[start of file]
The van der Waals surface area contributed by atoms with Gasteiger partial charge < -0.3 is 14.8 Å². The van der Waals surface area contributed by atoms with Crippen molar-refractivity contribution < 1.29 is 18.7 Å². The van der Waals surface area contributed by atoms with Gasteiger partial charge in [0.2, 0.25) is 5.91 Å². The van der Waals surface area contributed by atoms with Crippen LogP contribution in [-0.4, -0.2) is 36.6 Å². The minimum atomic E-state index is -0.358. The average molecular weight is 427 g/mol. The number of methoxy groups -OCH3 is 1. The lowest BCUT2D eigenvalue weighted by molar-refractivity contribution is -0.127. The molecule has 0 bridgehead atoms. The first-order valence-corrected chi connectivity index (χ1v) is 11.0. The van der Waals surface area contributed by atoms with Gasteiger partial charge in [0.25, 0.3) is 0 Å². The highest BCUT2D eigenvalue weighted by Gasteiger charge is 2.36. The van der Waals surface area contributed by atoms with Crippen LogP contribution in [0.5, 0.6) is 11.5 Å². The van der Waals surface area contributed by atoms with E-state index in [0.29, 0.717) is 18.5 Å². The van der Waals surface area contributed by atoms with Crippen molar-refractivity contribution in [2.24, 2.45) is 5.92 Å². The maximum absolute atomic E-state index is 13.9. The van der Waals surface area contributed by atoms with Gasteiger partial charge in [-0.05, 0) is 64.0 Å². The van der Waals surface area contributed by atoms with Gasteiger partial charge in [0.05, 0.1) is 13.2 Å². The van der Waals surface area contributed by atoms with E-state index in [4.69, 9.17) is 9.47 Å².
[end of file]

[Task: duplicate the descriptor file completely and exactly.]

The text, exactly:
The van der Waals surface area contributed by atoms with Gasteiger partial charge < -0.3 is 14.8 Å². The van der Waals surface area contributed by atoms with Crippen molar-refractivity contribution < 1.29 is 18.7 Å². The van der Waals surface area contributed by atoms with Gasteiger partial charge in [0.2, 0.25) is 5.91 Å². The van der Waals surface area contributed by atoms with Crippen LogP contribution in [-0.4, -0.2) is 36.6 Å². The minimum atomic E-state index is -0.358. The average molecular weight is 427 g/mol. The number of methoxy groups -OCH3 is 1. The lowest BCUT2D eigenvalue weighted by molar-refractivity contribution is -0.127. The molecule has 0 bridgehead atoms. The first-order valence-corrected chi connectivity index (χ1v) is 11.0. The van der Waals surface area contributed by atoms with Gasteiger partial charge in [0.25, 0.3) is 0 Å². The highest BCUT2D eigenvalue weighted by Gasteiger charge is 2.36. The van der Waals surface area contributed by atoms with Crippen LogP contribution in [0.5, 0.6) is 11.5 Å². The van der Waals surface area contributed by atoms with E-state index in [0.29, 0.717) is 18.5 Å². The van der Waals surface area contributed by atoms with Crippen molar-refractivity contribution in [2.24, 2.45) is 5.92 Å². The maximum absolute atomic E-state index is 13.9. The van der Waals surface area contributed by atoms with Gasteiger partial charge in [-0.05, 0) is 64.0 Å². The van der Waals surface area contributed by atoms with Gasteiger partial charge in [0.05, 0.1) is 13.2 Å². The van der Waals surface area contributed by atoms with E-state index in [4.69, 9.17) is 9.47 Å².